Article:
The scariest night of the year requires some preparation. Most people turn to horror movies to provide Halloween spirit, but to do so is to ignore the fact that most horror movies began as terrifying novels and short stories. This year, rather than suffering through the self-inflicted amputations and terrible acting of Saw 12, pick up one of these books. They're all guaranteed to make you jump at shadows and sleep with the lights on.
Dracula, by Bram Stoker
The seminal horror novel, Dracula successfully runs through a checklist of elements designed to creep you out. Ancient castle in a foreign country? Check. Charming aristocrats who turn out to be blood-sucking monsters? Yup. People who sleep in coffins and can’t die? Absolutely. Beyond the caricature of slicked-back hair and a massive widow’s peak, the novel has endured because it continues to terrify readers.
The Day of the Triffids, by John Wyndham
If the threat of slow moving, murderous plants doesn't strike fear in your heart... you're probably of sound mental health. In John Wyndham's cult classic, however, a mysterious meteor shower renders most of the human population blind, and causes seemingly-harmless perennials to attack. The few people who can still see are charged with fending off the ferocious flowers and reconstructing human society. There's no doubt that houseplants create a homey atmosphere, but The Day of the Triffids may cause you to think twice before casually purchasing that Japanese Peace Lily.
Zombie, by Joyce Carol Oates
Winner of the 1996 Bram Stoker Award for Best Novel, Zombie is told through the eyes of a Jeffrey Dahmer-esque serial killer. Diary entries detail the murderer’s hunt for handsome young men who, when found, are lobotomized with an ice pick. After their frontal lobes are removed, they act like easily-controlled zombies. It is also true that most young men can be easily controlled if they are promised food, or distracted with any televised sporting event, but the ice pick is definitely a more dramatic choice, so I guess I see why Oates went that direction.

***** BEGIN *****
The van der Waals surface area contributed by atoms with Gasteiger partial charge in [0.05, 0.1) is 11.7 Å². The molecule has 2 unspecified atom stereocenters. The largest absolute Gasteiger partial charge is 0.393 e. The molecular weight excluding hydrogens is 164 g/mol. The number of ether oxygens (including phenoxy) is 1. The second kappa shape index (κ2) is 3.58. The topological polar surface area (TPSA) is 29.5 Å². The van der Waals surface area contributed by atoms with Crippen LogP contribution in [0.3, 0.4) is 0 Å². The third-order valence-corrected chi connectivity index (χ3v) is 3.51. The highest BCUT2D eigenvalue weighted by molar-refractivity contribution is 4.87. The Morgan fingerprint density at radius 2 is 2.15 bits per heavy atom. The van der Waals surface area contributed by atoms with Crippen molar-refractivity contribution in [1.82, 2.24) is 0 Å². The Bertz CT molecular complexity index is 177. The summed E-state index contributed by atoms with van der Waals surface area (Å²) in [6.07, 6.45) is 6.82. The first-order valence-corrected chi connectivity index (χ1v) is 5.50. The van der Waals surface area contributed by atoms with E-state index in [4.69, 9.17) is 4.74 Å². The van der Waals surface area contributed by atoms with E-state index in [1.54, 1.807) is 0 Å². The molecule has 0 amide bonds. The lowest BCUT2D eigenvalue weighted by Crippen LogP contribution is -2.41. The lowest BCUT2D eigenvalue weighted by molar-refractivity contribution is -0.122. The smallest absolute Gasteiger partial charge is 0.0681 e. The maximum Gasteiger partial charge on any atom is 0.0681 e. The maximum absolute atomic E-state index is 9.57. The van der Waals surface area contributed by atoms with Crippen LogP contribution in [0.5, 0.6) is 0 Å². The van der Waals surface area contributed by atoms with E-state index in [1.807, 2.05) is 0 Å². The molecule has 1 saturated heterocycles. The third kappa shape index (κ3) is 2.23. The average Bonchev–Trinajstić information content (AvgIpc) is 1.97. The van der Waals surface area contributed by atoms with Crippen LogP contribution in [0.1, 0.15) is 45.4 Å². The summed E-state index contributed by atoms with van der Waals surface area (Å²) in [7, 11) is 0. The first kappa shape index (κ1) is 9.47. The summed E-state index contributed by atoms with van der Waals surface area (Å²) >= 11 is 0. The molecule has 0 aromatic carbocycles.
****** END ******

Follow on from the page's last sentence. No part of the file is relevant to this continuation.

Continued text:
I am Legend, by Richard Matheson.
Forget the Will Smith movie and go straight to the source. Matheson's 1954 novel tells the story of Robert Neville, the only man on earth immune to a plague that has turned everyone else into vampires. Having rapidly become an outsider in a society of monsters, he struggles to survive as legions of blood-thirsty creatures attempt to eliminate him.
Frankenstein, by Mary Shelley
As a Halloween icon, the appearance of Victor Frankenstein’s monster on the list of scary books is all but mandatory. However, first time readers may be surprised by the difference between the pop-culture perception of the pieced-together behemoth, and the lonely, alienated pariah that is Shelley’s original creation. Fans of Mel Brooks may be further surprised to learn that the infamous monster does not, in fact, don a tuxedo and groan along to "Puttin' on the Ritz."
It, by Stephen King
90% of Stephen King’s novels make readers want to curl up in the fetal position and cry for their mothers. While almost any other King novel, like Pet Semetary, The Shining , or ‘Salem’s Lot, could have been included on this list, I chose It for one reason: Pennywise, the murderous clown. He’s stalking you at the library, spattering blood all over your bathroom, and lurking in the sewer beneath your street. He’s everywhere, he’s often invisible, and he has a squeaky red nose. This novel proves once and for all that there’s nothing funny about clowns.
House of Leaves, by Mark Z. Danielewski
Danielewski's 2000 novel requires a bit more patience than any other book on the list. Its experimental form weaves in and out of various types of narration, and is accompanied by a second tale told through extensive footnotes. If you can plod through this post-modern mess, you'll probably enjoy the story of Will Navidson, a photojournalist who moves into a house with his girlfriend only to find that the interior dimensions are larger than the exterior dimensions. Worse, the rooms inexplicably change; a closet appears that wasn't there before, and the hallways shift. The novel is flawed, and Danielewski's attempts at novelty often weigh down the story instead of making it more unique, but it is unlike any other horror novel out there. If you think of it like the Blair Witch Project of books, and read it with a willingness to abandon it when it gets bogged down, House of Leaves can provide a totally unique literary thrill.